• Eligibility: Residents should check their eligibility for an NBN connection at their address. This can be done by visiting the NBN Co’s website.
    • Appointment: Once confirmed, they can arrange an installation appointment with their chosen internet service provider (ISP), if needed.
  • During Installation:
    • Access: A technician will need to access the inside and outside of the home to install the necessary equipment. For renters, permission from the landlord may be required.
    • Equipment: Installation generally involves setting up an NBN connection box and a separate modem provided by the ISP or purchased independently.
  • After Installation:
    • Testing: The technician should test the connection and confirm that everything is working properly.
    • Network Connectivity: The resident will connect their devices to the new network via Wi-Fi or Ethernet to begin using the service.

Note: Non-standard installations may require additional steps, depending on the property and specific NBN technology used.

You may also be charged the nbn new development charge which is a $300 fee imposed by nbn on residents to help cover the costs of rolling out the NBN.

This charge applies to locations that nbn classifies as new development.

Your ISP must disclose this to you, prior to submitting your order. Sometimes, the landlord may cover the cost, however they have no requirements to do so.

Lastly, most premises are now already on NBN, so you won’t require the above and can proceed with the self-install option.

Getting Your NBN Connection

Setting up your NBN connection is a straightforward process, but it involves several steps to ensure a smooth transition to high-speed internet.

Placing An Order

You must first check the availability of the NBN service in their area. If NBN is available, they can proceed to order a service through a preferred phone or internet provider.

The process involves choosing a plan that suits one’s needs and speaking with the provider about the specifics of equipment and installation.

Do You Need a Modem for NBN?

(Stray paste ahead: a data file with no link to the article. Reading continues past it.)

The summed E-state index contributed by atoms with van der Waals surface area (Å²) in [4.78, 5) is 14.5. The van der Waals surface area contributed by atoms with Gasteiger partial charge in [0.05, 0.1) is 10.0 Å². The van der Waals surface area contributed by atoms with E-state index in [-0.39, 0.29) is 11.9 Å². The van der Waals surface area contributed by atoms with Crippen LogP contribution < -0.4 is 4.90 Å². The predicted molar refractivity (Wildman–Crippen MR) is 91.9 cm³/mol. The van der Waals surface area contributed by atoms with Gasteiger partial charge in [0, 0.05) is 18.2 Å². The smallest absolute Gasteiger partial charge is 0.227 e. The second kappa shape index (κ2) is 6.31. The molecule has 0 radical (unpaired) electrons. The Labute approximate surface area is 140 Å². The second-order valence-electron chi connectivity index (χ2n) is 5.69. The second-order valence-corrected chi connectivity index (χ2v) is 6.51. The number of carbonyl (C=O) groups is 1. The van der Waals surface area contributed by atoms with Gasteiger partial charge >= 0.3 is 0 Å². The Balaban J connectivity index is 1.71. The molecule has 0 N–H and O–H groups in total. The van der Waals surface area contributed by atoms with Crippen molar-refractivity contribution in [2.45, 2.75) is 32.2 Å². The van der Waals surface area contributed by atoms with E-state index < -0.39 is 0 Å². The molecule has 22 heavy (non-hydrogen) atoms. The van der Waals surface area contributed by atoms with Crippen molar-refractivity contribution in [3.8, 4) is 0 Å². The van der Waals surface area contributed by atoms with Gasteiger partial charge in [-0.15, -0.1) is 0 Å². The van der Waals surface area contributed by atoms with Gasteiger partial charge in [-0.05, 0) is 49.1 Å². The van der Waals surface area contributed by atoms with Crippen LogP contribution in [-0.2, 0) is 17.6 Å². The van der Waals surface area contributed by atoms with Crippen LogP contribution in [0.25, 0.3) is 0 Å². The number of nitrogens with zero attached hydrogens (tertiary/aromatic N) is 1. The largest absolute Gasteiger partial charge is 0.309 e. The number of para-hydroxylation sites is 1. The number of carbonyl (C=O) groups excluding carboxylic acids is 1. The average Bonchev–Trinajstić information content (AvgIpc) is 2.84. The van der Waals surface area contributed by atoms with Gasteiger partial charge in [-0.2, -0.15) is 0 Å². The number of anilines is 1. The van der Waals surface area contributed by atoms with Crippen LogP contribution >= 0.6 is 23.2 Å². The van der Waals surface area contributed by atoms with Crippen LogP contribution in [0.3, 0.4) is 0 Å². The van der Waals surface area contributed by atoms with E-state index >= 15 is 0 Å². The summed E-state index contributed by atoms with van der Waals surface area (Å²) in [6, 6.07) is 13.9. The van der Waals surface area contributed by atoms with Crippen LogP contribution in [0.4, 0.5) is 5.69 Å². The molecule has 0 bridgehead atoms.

A modem is essential for connecting home devices to the NBN network. However, it’s important to clarify that not all existing modems are compatible.

As mentioned, you can get the NBN-compatible modem from your service providers, they are typically set up already and just require you to plug it in.

Where to Buy NBN Connection Equipment

The NBN connection equipment, including the connection box, is usually provided by NBN Co at no additional cost upon establishing the NBN service.

Should additional equipment be necessary, it’s recommended to purchase NBN connection equipment from authorized retailers or directly through the internet service provider to ensure compatibility and support.

Here is a list of websites selling NBN equipment, as always, do your due diligence before purchasing an item.

If you do require further help with NBN, contact your ISP as they have access to NBN Co Portal and can book appointments.

They also have specialized teams who can arrange support for NBN equipment.

Setting Up Your NBN Equipment

Setting up your NBN equipment correctly will stop you from having a mental breakdown and snapping at phone support… kidding!

This section will guide you through the process of installing your NBN modem and connecting your router.

nbn box lights

How to Set Up Your NBN Modem

  1. Locate your NBN Connection Box: This is also referred to as the Network Termination Device (NTD). It should be installed by an NBN technician at a point where the NBN access network enters your premises.
  2. Connect the Power Cable: Plug one end of the power cable into the NBN Connection Box and the other into a power outlet. Turn it on and wait for the power light to become stable.
  3. Attach the provided telephone cable: Take the telephone cable that came with the device and plug one end into the ‘UNI-D’ port on the NBN Connection Box.
  4. Power on the Modem: Connect the other end of the telephone cable to the WAN port on your NBN modem. Attach the power cable to the modem and plug it into another power outlet.
  5. Check Indicator Lights: Once powered on, wait for the indicator lights to show that the modem has established a connection to the NBN network, which can take a few minutes.

Connecting Your Router to the NBN

  • Connect to the Modem: Use an Ethernet cable to connect the WAN port of your router to any available LAN port of the NBN modem.
  • Power Cycle Your Equipment: It’s good practice to power off the modem and router, wait for a minute, and then turn them back on. This enables the devices to establish a fresh connection.